I mean, everyone faces hardships. I’d like to hear from you, Jose, as well, about you. You wrote a book called Getting in the Ring, and you sort of compared this to boxing and the challenges, you know, you know, I, I, I can’t help but think of Rocky, you know, Rocky one, Rocky Two, and you know, what he did to sort of get himself into that ring and eventually, eventually win.

    But it sure wasn’t easy, was it? No, not at all. But it [00:22:00] was, uh, it was challenging. I’m the first out author on my, my whole family, and I have to say before that, uh, the cover of my book have the meaning. Okay. So I represent, uh, the immigrant, the person, the Latino, that it’s, uh, doing something of value that the codes that you see on, uh, on my elbow, um, down my elbow, those, uh, codes, boxing codes, uh, belongs to my father.

    He, he passed away in 2007, but he, uh, gave me those codes. He was world champion, uh, 1958, uh, as a boxer in Mexico. Okay. Uh, he went to the, uh, pan American games. He won the silver, uh, medal. So that’s, that’s the meaning and the, and the love that I have on my right hand. Belongs to a professional boxer of El Paso, Texas.

    Okay? So I see a lot of parallelism between [00:23:00] boxing and, and doing business, right? What I told you on my story, I mean 20, 20 17, I lost a million dollars overnight from a Friday to a Monday because of the bankruptcy are one of my, uh, main customers. So that almost put me on my knees, you know, as a small business, it’s all your cash flow, right?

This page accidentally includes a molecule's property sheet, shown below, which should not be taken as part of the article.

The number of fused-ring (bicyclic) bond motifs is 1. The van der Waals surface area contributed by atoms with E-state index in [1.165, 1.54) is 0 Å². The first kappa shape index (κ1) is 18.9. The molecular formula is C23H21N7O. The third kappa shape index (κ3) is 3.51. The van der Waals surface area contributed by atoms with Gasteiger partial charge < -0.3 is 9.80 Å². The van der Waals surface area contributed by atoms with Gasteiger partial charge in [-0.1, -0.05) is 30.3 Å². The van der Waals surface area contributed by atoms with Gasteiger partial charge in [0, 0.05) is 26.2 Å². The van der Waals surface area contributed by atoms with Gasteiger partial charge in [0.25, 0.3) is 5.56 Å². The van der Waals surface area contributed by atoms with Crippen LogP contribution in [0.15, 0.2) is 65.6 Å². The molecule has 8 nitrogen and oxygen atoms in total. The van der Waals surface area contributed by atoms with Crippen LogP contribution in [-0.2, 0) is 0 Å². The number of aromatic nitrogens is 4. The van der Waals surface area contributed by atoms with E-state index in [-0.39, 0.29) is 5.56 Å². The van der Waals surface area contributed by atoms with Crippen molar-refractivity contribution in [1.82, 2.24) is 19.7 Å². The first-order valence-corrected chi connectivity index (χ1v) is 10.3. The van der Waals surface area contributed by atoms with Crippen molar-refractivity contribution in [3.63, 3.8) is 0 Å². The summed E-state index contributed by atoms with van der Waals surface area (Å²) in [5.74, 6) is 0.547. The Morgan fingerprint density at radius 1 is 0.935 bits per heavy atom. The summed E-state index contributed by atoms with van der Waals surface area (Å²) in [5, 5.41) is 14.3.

So boxing, it’s a lot of risk. You can die up there on the ring. One, you are fighting once you are fighting for a championship or whatever, uh, type of fight. And, and also in business it’s very risky. I mean, you can lost everything overnight, right? And you have to be able to handle failure. And also the other big, big, uh, thing is handling success as well.

    Success if you are not ready, it’s very dangerous as well, right? Because it, it maximize what you are. [00:24:00] So I see, uh, that parallelism. And also on, uh, uh, two years ago, uh, Joe Foster, the founder of Reebok. I was, uh, drinking some Negros with him on Mexico City. And he, I was helping him to publish his book, uh, Shoemaker in Spanish for Latin America.

    And, um, so while drinking on the night, he told me, Hey Jose, I know you mentor. A lot of companies, a lot of startups and junk guys in India, United States and Mexico and Chile. But why? You don’t write your book and you can help thousands of people, not just, I mean few, I mean 10 here, 10 there, 20 there, you can, if you do it properly, you can reach out thousand, maybe millions of people.

    Right? And you can help that. So I say, you know what, I’m, I’m listening this juggernaut of business. And he’s [00:25:00] so humble to tell me that. So I accept the challenge. I started the process with the same company that published his book, and he was so, uh, uh, great person to roll down the forward of the book for me.

    So I’m very fortunate that. My book have the signature of Joe Foster, founder of Reebok on the fore. So, you know, that’s, that’s huge for me. That’s legacy. And that’s a super, uh, beautiful way for me to reach out the mind and the soul of a lot of entrepreneurs, uh, uh, brand new entrepreneurs. Right? Yes.